The event was held on 24 May for 60 high-level participants, and was fully attended. It was co-hosted by His Excellency Mr. Kairat Kelimbetov, Deputy Prime Minister of Kazakhstan, and Mr. Supachai Panitchpakdi, Secretary-General of UNCTAD.
Among the participants were high-level government officials and United Nations representatives, Nobel laureates in economics, and representatives of development banks and the international media. These included Mr. Nikola Gruevski, Prime Minister of the former Yugoslav Republic of Macedonia; Mr. Romano Prodi, former Prime Minister of Italy and former President of the European Commission; Mr. Néstor Osorio, President of the Economic and Social Council; Mr. Wu Hongbo, Under-Secretary-General for Economic and Social Affairs; Mr. Sergey Glazyev, Advisor to the President of the Russian Federation; Mr. Dominique Strauss-Kahn, former Managing Director of the International Monetary Fund; Professors Christopher Pissarides and Finn Kydland, Nobel laureates in economics; Mr. Riz Khan, television host and producer; and Mr. Stefan Grobe of Euronews.
The session featured interventions by Mr. Supachai Panitchpakdi, Secretary-General of UNCTAD; Mr. Charles Gore, development expert; and Mr. Joe Studwell, author of the book How Asia Works. Statements are available here.
Opening the panel debate, the moderator, Mr. Gore, underlined the role of global income inequality as one fundamental cause triggering the financial and economic crisis. He emphasized that in 2005, the poorest 40 per cent of the world population accounted for only 4 per cent of world income. By contrast, the richest 1.75 per cent of the world population accounted for 20 per cent of world income - the same proportion as the poorest 77 per cent. He argued that stronger efforts were needed to reduce global income inequality, in particular by reducing development gaps between countries. In these efforts, policymakers could now draw on fifty years of experience, as well as a few examples of countries that had successfully achieved rapid development. He therefore noted that it was time to draw lessons from this experience.
In his address on the theme of the event, Dr. Supachai emphasized the need for humility in view of the major shifts in development thinking that had taken place each decade between the 1960s and 2000s. Nevertheless, he argued that, based on UNCTAD's work, three fundamental ingredients for successful development might be identified. The first was a strategic focus on developing productive capacities, which involved the mobilization of capital, human skills and technological capabilities to create value-added. The second was pragmatic, participatory governance, in which the government played a developmental role engaging with the private sector. The third was a global framework which provided policy space to enable governments to adopt policies that fitted their local reality and responded to crises, as well as providing coherent international cooperation to facilitate development.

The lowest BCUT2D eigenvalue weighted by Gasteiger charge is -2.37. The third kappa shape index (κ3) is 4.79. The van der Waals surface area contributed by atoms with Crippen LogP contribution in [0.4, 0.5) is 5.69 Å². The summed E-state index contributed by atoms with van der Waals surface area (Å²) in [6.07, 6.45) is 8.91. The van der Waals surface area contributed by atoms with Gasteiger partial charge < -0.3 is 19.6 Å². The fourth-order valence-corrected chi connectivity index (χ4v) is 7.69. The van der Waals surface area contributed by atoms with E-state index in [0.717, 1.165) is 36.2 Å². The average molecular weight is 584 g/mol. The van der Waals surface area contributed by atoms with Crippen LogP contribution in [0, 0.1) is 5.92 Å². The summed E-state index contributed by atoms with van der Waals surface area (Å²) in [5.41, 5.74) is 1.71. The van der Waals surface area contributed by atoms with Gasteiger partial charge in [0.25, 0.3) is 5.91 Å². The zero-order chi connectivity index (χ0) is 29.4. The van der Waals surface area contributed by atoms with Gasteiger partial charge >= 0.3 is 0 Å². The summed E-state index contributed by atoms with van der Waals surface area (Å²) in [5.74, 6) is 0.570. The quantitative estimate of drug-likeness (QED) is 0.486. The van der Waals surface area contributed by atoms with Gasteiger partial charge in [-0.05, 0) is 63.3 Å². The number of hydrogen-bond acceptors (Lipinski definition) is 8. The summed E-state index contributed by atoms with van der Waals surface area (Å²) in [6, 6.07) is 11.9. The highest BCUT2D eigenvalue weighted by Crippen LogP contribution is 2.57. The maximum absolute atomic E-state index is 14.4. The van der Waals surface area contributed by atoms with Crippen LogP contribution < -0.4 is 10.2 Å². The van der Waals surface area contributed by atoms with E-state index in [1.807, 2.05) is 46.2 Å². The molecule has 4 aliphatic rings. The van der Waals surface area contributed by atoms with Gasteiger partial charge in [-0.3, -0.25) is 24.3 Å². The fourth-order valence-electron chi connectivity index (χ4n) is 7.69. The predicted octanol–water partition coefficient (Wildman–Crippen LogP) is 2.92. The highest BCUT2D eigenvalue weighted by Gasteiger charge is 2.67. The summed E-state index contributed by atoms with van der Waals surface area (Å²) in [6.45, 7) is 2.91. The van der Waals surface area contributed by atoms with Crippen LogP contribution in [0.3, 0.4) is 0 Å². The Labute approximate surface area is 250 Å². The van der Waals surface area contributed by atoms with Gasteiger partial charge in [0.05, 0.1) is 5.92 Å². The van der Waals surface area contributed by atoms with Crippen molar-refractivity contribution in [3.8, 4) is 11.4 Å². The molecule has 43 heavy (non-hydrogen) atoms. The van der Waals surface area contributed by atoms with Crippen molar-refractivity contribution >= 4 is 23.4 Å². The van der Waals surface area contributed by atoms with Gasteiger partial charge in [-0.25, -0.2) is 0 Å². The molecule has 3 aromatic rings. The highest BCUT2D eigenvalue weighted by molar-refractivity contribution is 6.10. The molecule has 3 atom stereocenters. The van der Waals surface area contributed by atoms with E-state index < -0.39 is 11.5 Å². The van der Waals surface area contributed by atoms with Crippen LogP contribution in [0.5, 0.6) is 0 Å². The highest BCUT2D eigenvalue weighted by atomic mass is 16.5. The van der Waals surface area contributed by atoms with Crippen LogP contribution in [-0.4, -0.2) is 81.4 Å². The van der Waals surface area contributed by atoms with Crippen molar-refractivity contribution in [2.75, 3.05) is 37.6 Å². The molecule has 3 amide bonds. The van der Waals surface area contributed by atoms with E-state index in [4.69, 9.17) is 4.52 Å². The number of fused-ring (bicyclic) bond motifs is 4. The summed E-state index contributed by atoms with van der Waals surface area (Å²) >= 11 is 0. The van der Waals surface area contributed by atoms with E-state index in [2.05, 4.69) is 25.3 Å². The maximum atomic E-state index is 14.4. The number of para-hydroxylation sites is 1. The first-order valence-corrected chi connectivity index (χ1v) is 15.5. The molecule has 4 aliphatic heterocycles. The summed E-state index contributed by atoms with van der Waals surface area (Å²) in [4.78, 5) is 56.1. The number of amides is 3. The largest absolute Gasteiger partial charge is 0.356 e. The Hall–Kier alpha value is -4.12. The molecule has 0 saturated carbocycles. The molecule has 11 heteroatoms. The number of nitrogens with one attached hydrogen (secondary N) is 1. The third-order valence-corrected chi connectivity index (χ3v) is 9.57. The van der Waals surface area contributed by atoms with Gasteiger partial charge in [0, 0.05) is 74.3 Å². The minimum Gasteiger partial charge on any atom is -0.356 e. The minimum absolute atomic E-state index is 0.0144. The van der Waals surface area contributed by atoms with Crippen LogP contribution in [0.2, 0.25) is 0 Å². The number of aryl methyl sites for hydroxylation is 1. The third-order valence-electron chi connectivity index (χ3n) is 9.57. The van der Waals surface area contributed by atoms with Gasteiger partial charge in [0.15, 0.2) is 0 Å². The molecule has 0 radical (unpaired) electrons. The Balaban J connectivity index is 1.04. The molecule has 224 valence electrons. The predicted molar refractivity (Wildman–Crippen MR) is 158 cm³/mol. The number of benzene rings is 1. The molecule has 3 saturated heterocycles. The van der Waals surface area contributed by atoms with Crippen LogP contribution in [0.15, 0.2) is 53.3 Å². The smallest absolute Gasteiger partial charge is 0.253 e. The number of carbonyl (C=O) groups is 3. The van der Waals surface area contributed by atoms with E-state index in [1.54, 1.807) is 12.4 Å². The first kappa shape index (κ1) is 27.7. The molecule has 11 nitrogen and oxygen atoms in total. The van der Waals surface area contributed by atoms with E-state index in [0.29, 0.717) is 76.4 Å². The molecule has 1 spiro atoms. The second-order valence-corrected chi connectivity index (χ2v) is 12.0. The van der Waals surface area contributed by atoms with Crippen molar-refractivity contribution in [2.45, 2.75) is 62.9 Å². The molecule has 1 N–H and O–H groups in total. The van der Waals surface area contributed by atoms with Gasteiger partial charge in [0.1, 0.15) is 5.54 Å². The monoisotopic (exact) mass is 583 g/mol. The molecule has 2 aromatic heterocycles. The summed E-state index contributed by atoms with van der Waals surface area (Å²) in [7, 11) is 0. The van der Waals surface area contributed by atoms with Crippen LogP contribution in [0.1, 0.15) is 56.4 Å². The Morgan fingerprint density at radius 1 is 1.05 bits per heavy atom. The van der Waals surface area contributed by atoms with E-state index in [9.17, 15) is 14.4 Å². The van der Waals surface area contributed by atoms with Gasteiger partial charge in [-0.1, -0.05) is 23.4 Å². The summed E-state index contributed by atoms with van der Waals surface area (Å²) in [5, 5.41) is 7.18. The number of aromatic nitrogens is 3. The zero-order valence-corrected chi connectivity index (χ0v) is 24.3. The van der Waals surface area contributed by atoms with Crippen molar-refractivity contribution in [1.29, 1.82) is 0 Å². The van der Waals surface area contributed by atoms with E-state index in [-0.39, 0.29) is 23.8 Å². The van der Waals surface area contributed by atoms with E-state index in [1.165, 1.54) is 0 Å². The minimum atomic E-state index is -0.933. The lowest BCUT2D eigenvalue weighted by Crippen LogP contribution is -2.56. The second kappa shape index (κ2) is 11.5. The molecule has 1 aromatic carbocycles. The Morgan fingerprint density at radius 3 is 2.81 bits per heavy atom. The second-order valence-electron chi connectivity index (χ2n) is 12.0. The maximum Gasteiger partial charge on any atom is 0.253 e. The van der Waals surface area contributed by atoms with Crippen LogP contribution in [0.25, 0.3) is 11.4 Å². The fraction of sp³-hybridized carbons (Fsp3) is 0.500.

Mr. Studwell focused on the experience of the East Asian economies, and said that there was a basic dividing line between the countries that undertook land reform and those that did not. He noted that land reforms were not simply good for output growth in the agricultural sector, but also for equity in income distribution. But the most successful Asian countries did not stop at agriculture, he added. They also had an intensive focus on manufacturing. In promoting manufacturing, governments provided special support but they ensured that through export discipline this did not undermine entrepreneurship and dynamism. Finally, Mr. Studwell said that successful countries had capital controls and channelled capital towards sectoral development objectives.
Drawing conclusions from the experience of the East Asian economies, Mr. Studwell suggested that it was necessary to differentiate between an economics of development and an economics of (allocative) efficiency. It was impossible to understand development success with the former type of economics. Once countries reached a certain level of development, the latter type of economics became the most relevant, and continued use of the former would be detrimental. But conversely, once countries had developed, they "forgot" the past and, counterproductively, gave advice to developing countries on the basis of an economics of efficiency. Both of these fundamental policy errors needed to be avoided.
Speaking on behalf of the Deputy Prime Minister of Kazakhstan, the Senate Deputy of the Kazakh Parliament, Mr. Serik Nugerbekov, thanked all speakers and participants for their contributions, and invited everyone to attend the next World Anti-Crisis Conference, to be held in Astana in May 2014.
At the Dialogue of Leaders moderated by Mr. Riz Khan and the press conference that followed, the value added of this event to the discussions at the first World Anti-Crisis Conference was recognized by His Excellency Mr. Muhammed Sulaiman Al Jasser, Minister of Economy and Planning of the Kingdom of Saudi Arabia, in terms of differentiating between an economics of development and an economics of efficiency, and by Professor Christopher Pissarides, Nobel laureate in economics, who stressed the importance of the discussion on income inequality.